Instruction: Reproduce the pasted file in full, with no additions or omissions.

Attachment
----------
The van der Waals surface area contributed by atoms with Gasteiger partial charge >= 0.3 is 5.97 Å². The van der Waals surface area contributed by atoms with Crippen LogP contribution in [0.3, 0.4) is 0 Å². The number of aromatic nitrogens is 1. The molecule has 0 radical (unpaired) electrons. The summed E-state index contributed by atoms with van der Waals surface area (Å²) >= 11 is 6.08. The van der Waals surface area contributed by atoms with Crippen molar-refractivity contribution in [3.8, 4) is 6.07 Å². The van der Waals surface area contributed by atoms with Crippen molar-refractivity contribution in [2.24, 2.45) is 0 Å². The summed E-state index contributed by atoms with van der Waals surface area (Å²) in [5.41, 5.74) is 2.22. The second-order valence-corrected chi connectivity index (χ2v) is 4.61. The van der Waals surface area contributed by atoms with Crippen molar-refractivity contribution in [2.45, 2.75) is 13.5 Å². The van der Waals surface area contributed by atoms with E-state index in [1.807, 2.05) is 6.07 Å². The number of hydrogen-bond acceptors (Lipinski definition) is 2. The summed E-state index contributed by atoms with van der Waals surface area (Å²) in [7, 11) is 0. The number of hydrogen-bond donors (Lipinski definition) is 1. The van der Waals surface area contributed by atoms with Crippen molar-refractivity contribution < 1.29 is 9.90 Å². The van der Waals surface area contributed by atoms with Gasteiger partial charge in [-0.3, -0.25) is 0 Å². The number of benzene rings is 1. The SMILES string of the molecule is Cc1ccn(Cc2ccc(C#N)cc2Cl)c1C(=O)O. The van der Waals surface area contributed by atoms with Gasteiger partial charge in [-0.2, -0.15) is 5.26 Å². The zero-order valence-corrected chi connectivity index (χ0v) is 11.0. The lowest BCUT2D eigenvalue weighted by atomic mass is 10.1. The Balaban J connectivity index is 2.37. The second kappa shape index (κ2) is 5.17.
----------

The van der Waals surface area contributed by atoms with Gasteiger partial charge >= 0.3 is 5.97 Å². The van der Waals surface area contributed by atoms with Crippen LogP contribution in [0.3, 0.4) is 0 Å². The number of aromatic nitrogens is 1. The molecule has 0 radical (unpaired) electrons. The summed E-state index contributed by atoms with van der Waals surface area (Å²) >= 11 is 6.08. The van der Waals surface area contributed by atoms with Crippen molar-refractivity contribution in [3.8, 4) is 6.07 Å². The van der Waals surface area contributed by atoms with Crippen molar-refractivity contribution in [2.24, 2.45) is 0 Å². The summed E-state index contributed by atoms with van der Waals surface area (Å²) in [5.41, 5.74) is 2.22. The second-order valence-corrected chi connectivity index (χ2v) is 4.61. The van der Waals surface area contributed by atoms with Crippen molar-refractivity contribution in [2.45, 2.75) is 13.5 Å². The van der Waals surface area contributed by atoms with E-state index in [1.807, 2.05) is 6.07 Å². The number of hydrogen-bond acceptors (Lipinski definition) is 2. The summed E-state index contributed by atoms with van der Waals surface area (Å²) in [7, 11) is 0. The number of hydrogen-bond donors (Lipinski definition) is 1. The van der Waals surface area contributed by atoms with Crippen molar-refractivity contribution < 1.29 is 9.90 Å². The van der Waals surface area contributed by atoms with Gasteiger partial charge in [-0.3, -0.25) is 0 Å². The number of benzene rings is 1. The SMILES string of the molecule is Cc1ccn(Cc2ccc(C#N)cc2Cl)c1C(=O)O. The van der Waals surface area contributed by atoms with Gasteiger partial charge in [-0.2, -0.15) is 5.26 Å². The zero-order valence-corrected chi connectivity index (χ0v) is 11.0. The lowest BCUT2D eigenvalue weighted by atomic mass is 10.1. The Balaban J connectivity index is 2.37. The second kappa shape index (κ2) is 5.17.